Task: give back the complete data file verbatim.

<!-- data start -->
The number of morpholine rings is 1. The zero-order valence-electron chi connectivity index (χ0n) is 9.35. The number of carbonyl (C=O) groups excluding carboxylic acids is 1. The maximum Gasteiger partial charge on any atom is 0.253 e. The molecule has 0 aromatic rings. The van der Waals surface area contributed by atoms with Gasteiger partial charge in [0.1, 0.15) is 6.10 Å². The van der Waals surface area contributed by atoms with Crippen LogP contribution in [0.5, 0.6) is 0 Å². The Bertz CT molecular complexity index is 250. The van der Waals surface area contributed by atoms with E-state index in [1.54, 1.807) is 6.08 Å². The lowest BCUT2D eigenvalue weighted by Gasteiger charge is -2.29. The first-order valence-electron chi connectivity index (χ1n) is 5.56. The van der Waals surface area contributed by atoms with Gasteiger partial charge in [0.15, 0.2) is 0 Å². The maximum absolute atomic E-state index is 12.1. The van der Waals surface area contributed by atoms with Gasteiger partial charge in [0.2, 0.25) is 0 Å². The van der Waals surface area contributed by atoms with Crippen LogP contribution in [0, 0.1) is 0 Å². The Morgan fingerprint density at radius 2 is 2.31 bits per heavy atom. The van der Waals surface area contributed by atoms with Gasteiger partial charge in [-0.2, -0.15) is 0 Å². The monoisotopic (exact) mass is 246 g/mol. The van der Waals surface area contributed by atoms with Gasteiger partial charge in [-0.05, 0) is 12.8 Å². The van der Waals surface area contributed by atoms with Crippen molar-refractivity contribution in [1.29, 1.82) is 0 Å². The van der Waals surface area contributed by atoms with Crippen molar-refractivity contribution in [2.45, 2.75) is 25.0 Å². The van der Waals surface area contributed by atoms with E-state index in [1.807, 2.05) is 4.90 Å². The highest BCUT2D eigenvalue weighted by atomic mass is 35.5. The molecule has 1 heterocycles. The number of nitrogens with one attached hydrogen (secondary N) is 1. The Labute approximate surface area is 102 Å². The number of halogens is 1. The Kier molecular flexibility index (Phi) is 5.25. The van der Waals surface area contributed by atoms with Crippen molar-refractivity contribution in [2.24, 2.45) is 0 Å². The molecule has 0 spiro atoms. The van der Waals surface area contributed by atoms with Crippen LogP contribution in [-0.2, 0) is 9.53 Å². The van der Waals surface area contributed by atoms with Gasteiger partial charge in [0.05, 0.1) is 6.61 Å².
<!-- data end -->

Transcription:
The number of morpholine rings is 1. The zero-order valence-electron chi connectivity index (χ0n) is 9.35. The number of carbonyl (C=O) groups excluding carboxylic acids is 1. The maximum Gasteiger partial charge on any atom is 0.253 e. The molecule has 0 aromatic rings. The van der Waals surface area contributed by atoms with Gasteiger partial charge in [0.1, 0.15) is 6.10 Å². The van der Waals surface area contributed by atoms with Crippen LogP contribution in [0.5, 0.6) is 0 Å². The Bertz CT molecular complexity index is 250. The van der Waals surface area contributed by atoms with E-state index in [1.54, 1.807) is 6.08 Å². The lowest BCUT2D eigenvalue weighted by Gasteiger charge is -2.29. The first-order valence-electron chi connectivity index (χ1n) is 5.56. The van der Waals surface area contributed by atoms with Gasteiger partial charge in [0.15, 0.2) is 0 Å². The maximum absolute atomic E-state index is 12.1. The van der Waals surface area contributed by atoms with Gasteiger partial charge in [0.2, 0.25) is 0 Å². The van der Waals surface area contributed by atoms with Crippen LogP contribution in [0, 0.1) is 0 Å². The Morgan fingerprint density at radius 2 is 2.31 bits per heavy atom. The van der Waals surface area contributed by atoms with Gasteiger partial charge in [-0.2, -0.15) is 0 Å². The monoisotopic (exact) mass is 246 g/mol. The van der Waals surface area contributed by atoms with Gasteiger partial charge in [-0.05, 0) is 12.8 Å². The van der Waals surface area contributed by atoms with Crippen molar-refractivity contribution in [1.29, 1.82) is 0 Å². The van der Waals surface area contributed by atoms with Crippen molar-refractivity contribution in [2.45, 2.75) is 25.0 Å². The van der Waals surface area contributed by atoms with E-state index in [1.807, 2.05) is 4.90 Å². The highest BCUT2D eigenvalue weighted by atomic mass is 35.5. The molecule has 1 heterocycles. The number of nitrogens with one attached hydrogen (secondary N) is 1. The Labute approximate surface area is 102 Å². The number of halogens is 1. The Kier molecular flexibility index (Phi) is 5.25. The van der Waals surface area contributed by atoms with Crippen molar-refractivity contribution in [2.24, 2.45) is 0 Å². The molecule has 0 spiro atoms. The van der Waals surface area contributed by atoms with Crippen LogP contribution in [-0.2, 0) is 9.53 Å². The van der Waals surface area contributed by atoms with Gasteiger partial charge in [0.05, 0.1) is 6.61 Å².